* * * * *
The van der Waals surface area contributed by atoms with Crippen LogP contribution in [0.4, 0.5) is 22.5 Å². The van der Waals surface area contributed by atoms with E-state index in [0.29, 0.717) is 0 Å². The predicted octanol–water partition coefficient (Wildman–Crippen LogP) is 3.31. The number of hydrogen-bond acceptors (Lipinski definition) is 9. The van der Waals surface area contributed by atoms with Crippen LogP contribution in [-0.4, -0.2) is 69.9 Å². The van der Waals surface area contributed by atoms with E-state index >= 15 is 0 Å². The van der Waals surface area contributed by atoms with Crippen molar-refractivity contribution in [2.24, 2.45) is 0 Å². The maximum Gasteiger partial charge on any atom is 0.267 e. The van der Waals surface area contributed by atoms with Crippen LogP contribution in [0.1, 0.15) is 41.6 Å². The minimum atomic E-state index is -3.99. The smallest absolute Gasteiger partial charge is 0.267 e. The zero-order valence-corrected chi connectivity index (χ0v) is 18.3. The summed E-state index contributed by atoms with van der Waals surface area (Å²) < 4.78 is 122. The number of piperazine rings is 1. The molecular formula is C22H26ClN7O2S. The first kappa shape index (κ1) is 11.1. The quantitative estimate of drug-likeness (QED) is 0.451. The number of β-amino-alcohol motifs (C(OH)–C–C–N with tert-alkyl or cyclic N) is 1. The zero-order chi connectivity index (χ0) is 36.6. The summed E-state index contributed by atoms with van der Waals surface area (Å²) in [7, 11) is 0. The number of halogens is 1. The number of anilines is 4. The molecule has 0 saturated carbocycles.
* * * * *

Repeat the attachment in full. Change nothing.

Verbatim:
The van der Waals surface area contributed by atoms with Crippen LogP contribution in [0.4, 0.5) is 22.5 Å². The van der Waals surface area contributed by atoms with E-state index in [0.29, 0.717) is 0 Å². The predicted octanol–water partition coefficient (Wildman–Crippen LogP) is 3.31. The number of hydrogen-bond acceptors (Lipinski definition) is 9. The van der Waals surface area contributed by atoms with Crippen LogP contribution in [-0.4, -0.2) is 69.9 Å². The van der Waals surface area contributed by atoms with E-state index >= 15 is 0 Å². The van der Waals surface area contributed by atoms with Crippen molar-refractivity contribution in [2.24, 2.45) is 0 Å². The maximum Gasteiger partial charge on any atom is 0.267 e. The van der Waals surface area contributed by atoms with Crippen LogP contribution in [0.1, 0.15) is 41.6 Å². The minimum atomic E-state index is -3.99. The smallest absolute Gasteiger partial charge is 0.267 e. The zero-order valence-corrected chi connectivity index (χ0v) is 18.3. The summed E-state index contributed by atoms with van der Waals surface area (Å²) < 4.78 is 122. The number of piperazine rings is 1. The molecular formula is C22H26ClN7O2S. The first kappa shape index (κ1) is 11.1. The quantitative estimate of drug-likeness (QED) is 0.451. The number of β-amino-alcohol motifs (C(OH)–C–C–N with tert-alkyl or cyclic N) is 1. The zero-order chi connectivity index (χ0) is 36.6. The summed E-state index contributed by atoms with van der Waals surface area (Å²) in [7, 11) is 0. The number of halogens is 1. The number of anilines is 4. The molecule has 0 saturated carbocycles.